(Unpublished)Duration: approx. 9:30
Requested by Bandmaster Peter Fuller for the Clydebank Citadel SA Band (UK), Day of Freedom is a rhapsody for brass band and percussion. It was premiered by Clydebank band at their band weekend in November 2004.
The music takes as its premise three Biblical truths:
(1) Each person is made in the image and likeness of God (Gen. 1:26); designed to reflect the glory of the Creator.(2) Since The Fall (Gen. 2) man has become separated from God (Rom. 3:23) and each person is born with a void that only a relationship with God can fill. (3) Having been saved from this state of original sin (by receiving the free gift of salvation through Jesus Christ), believers await the return of Christ – the Day of Freedom.
The music seeks to paint a musical picture of the journey taken by every human being born since the time of Adam. The journey begins with sin and moves to salvation; from daily Christian living to death; and finally to the second coming of Christ – the Day of Freedom (1 Thess. 4:16).
The opening fanfares declare the believers hope in Christ’s return, and our divine calling to reflect the glory of the Creator.
The next section develops the idea that in his search for God, man seeks to fill that void with other things, but ultimately his longing for real peace and joy is never realised. Thus the song Praise to the Lord, the Almighty is heard a few times but never completed - symbolic of man's struggle to realise his divine potential.
Praise to the Lord, the Almighty, the King of creation;O my soul, praise him, for he is thy health and salvation;All ye who hear,Brothers and sisters draw near,Praise him in glad adoration.Joachim Neander (1650-80)SA Songbook 19 (Tune: Lobe den Herren TB 721)
Praise to the Lord, the Almighty, the King of creation;O my soul, praise him, for he is thy health and salvation;All ye who hear,Brothers and sisters draw near,Praise him in glad adoration.
Joachim Neander (1650-80)SA Songbook 19 (Tune: Lobe den Herren TB 721)
Recording byNorth York Temple Bandfrom their album Day of Freedom (2008)
Day of Freedom (North York Temple).mp3
Sample score pages(right-click to download or open in a new window)
A 12/8 section develops this conflict further – the song Praise to the Lord repeatedly trying to make itself heard but eventually it is defeated - the sinful nature prevails - and eventually, in 7/4 time a loud, boisterous ‘sin’ motif appears. The 12/8 rhythm resumes before, a single, fanfare-like motif of hope is heard.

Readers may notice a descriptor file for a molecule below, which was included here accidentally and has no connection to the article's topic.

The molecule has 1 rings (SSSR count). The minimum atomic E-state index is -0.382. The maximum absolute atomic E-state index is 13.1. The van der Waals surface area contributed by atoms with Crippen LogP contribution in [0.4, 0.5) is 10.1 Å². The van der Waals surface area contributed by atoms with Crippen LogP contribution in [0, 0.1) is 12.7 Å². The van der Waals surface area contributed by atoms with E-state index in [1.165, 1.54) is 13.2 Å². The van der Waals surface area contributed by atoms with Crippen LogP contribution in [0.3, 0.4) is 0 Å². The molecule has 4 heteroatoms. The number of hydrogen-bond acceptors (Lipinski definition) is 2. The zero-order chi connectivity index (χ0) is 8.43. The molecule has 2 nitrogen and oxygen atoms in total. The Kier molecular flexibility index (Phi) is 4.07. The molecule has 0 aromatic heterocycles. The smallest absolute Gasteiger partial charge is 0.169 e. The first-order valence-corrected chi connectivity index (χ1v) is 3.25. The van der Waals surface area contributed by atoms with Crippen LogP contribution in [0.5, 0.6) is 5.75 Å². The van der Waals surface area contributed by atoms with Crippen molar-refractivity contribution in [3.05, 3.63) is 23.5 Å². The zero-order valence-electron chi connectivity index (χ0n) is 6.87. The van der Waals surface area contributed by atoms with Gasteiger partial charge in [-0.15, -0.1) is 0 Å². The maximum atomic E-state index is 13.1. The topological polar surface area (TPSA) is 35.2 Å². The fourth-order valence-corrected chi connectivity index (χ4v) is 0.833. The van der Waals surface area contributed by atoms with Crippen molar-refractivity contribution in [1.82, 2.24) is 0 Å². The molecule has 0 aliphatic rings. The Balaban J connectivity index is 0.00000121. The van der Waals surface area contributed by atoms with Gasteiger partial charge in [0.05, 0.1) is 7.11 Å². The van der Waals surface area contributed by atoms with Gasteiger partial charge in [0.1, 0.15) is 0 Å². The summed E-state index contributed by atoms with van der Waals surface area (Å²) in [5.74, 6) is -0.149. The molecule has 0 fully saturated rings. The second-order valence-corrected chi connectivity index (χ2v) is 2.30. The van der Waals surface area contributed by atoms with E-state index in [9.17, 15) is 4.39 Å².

At the slow movement a Baritone solo represents the soul’s cry for this world to end, and for the new Heaven and Earth to begin – a look ahead to the time of peace predicted by St. John in Revelation 21:4. After this a quiet lament echoes themes from Bernard Herrmann’s score to the film Citizen Kane – itself another story of how pursuing worldly success ultimately ends in destruction.
Next, the popular Gospel song Midnight Cry challenges the listener to consider the 'Day of Freedom' when Jesus returns (as described in 1 Thess. 4:16). The Bible teaches that believers will be united with God and on that day. Released from the snare of sin, they will finally be able to praise Him as they were designed to do.
I hear the sound of a mighty rushing wind,And it’s closer now than it’s ever been;I can almost hear the trumpet as Gabriel sounds the call,At the midnight cry, we’ll be goin’ home.When Jesus steps out on a cloud to call His children,The dead in Christ shall rise to meet Him in the air;And then those that remain shall be quickly changed,At the midnight cry when Jesus comes again.Words and music: Chuck & Greg Day
I hear the sound of a mighty rushing wind,And it’s closer now than it’s ever been;I can almost hear the trumpet as Gabriel sounds the call,At the midnight cry, we’ll be goin’ home.
When Jesus steps out on a cloud to call His children,The dead in Christ shall rise to meet Him in the air;And then those that remain shall be quickly changed,At the midnight cry when Jesus comes again.
Words and music: Chuck & Greg Day
After the song the tempo builds to a reprise of the ‘sin’ theme – we are reminded that the believer's time on earth is not yet over. Yet he looks forward to the Day of Freedom and the percussion flourishes heard next symbolise Jesus’ imagery as recorded in Matthew 24:27-35:
“For as lightning that comes from the east is visible even in the west, so will be the coming of the Son of Man.”
The music concludes with a final reprise of Midnight Cry. The Day of Freedom has arrived and the music ends with four statements of ‘Amen!’
Copyright © 2011 - 2013 Martin Cordner
© Copyright 2011 -